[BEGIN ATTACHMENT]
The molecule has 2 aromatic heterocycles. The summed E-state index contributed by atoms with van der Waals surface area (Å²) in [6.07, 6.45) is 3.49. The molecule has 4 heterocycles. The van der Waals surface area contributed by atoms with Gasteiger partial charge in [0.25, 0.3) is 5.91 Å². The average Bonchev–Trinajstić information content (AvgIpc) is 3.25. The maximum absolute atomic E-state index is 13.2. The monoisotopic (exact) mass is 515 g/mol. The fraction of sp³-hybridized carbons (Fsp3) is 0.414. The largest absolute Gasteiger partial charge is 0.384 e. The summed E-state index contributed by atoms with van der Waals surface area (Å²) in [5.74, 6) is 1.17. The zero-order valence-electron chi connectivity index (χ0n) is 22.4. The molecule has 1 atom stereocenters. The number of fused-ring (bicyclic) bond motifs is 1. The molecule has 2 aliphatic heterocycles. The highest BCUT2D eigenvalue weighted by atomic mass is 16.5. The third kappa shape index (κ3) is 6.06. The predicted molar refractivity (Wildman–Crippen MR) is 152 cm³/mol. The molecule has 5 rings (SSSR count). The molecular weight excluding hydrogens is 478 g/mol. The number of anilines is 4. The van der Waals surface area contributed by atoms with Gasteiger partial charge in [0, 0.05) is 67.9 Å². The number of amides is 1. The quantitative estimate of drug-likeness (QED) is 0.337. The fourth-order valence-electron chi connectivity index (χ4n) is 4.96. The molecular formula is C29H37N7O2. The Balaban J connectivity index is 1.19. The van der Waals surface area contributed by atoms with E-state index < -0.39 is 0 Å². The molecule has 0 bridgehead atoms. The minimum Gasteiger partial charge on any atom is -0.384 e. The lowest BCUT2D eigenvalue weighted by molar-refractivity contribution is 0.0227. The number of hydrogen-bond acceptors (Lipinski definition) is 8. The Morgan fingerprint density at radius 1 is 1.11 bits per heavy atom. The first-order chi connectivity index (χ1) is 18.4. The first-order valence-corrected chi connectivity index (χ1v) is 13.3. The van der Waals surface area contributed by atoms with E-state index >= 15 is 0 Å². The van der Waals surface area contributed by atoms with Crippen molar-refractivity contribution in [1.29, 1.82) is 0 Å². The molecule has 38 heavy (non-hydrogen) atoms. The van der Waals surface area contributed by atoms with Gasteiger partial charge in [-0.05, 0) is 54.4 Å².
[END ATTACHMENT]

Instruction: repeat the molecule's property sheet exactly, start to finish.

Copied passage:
The molecule has 2 aromatic heterocycles. The summed E-state index contributed by atoms with van der Waals surface area (Å²) in [6.07, 6.45) is 3.49. The molecule has 4 heterocycles. The van der Waals surface area contributed by atoms with Gasteiger partial charge in [0.25, 0.3) is 5.91 Å². The average Bonchev–Trinajstić information content (AvgIpc) is 3.25. The maximum absolute atomic E-state index is 13.2. The monoisotopic (exact) mass is 515 g/mol. The fraction of sp³-hybridized carbons (Fsp3) is 0.414. The largest absolute Gasteiger partial charge is 0.384 e. The summed E-state index contributed by atoms with van der Waals surface area (Å²) in [5.74, 6) is 1.17. The zero-order valence-electron chi connectivity index (χ0n) is 22.4. The molecule has 1 atom stereocenters. The number of fused-ring (bicyclic) bond motifs is 1. The molecule has 2 aliphatic heterocycles. The highest BCUT2D eigenvalue weighted by atomic mass is 16.5. The third kappa shape index (κ3) is 6.06. The predicted molar refractivity (Wildman–Crippen MR) is 152 cm³/mol. The molecule has 5 rings (SSSR count). The molecular weight excluding hydrogens is 478 g/mol. The number of anilines is 4. The van der Waals surface area contributed by atoms with Gasteiger partial charge in [0, 0.05) is 67.9 Å². The number of amides is 1. The quantitative estimate of drug-likeness (QED) is 0.337. The fourth-order valence-electron chi connectivity index (χ4n) is 4.96. The molecular formula is C29H37N7O2. The Balaban J connectivity index is 1.19. The van der Waals surface area contributed by atoms with E-state index < -0.39 is 0 Å². The molecule has 0 bridgehead atoms. The minimum Gasteiger partial charge on any atom is -0.384 e. The lowest BCUT2D eigenvalue weighted by molar-refractivity contribution is 0.0227. The number of hydrogen-bond acceptors (Lipinski definition) is 8. The Morgan fingerprint density at radius 1 is 1.11 bits per heavy atom. The first-order chi connectivity index (χ1) is 18.4. The first-order valence-corrected chi connectivity index (χ1v) is 13.3. The van der Waals surface area contributed by atoms with E-state index >= 15 is 0 Å². The van der Waals surface area contributed by atoms with Crippen molar-refractivity contribution in [1.29, 1.82) is 0 Å². The molecule has 38 heavy (non-hydrogen) atoms. The van der Waals surface area contributed by atoms with Gasteiger partial charge in [-0.05, 0) is 54.4 Å².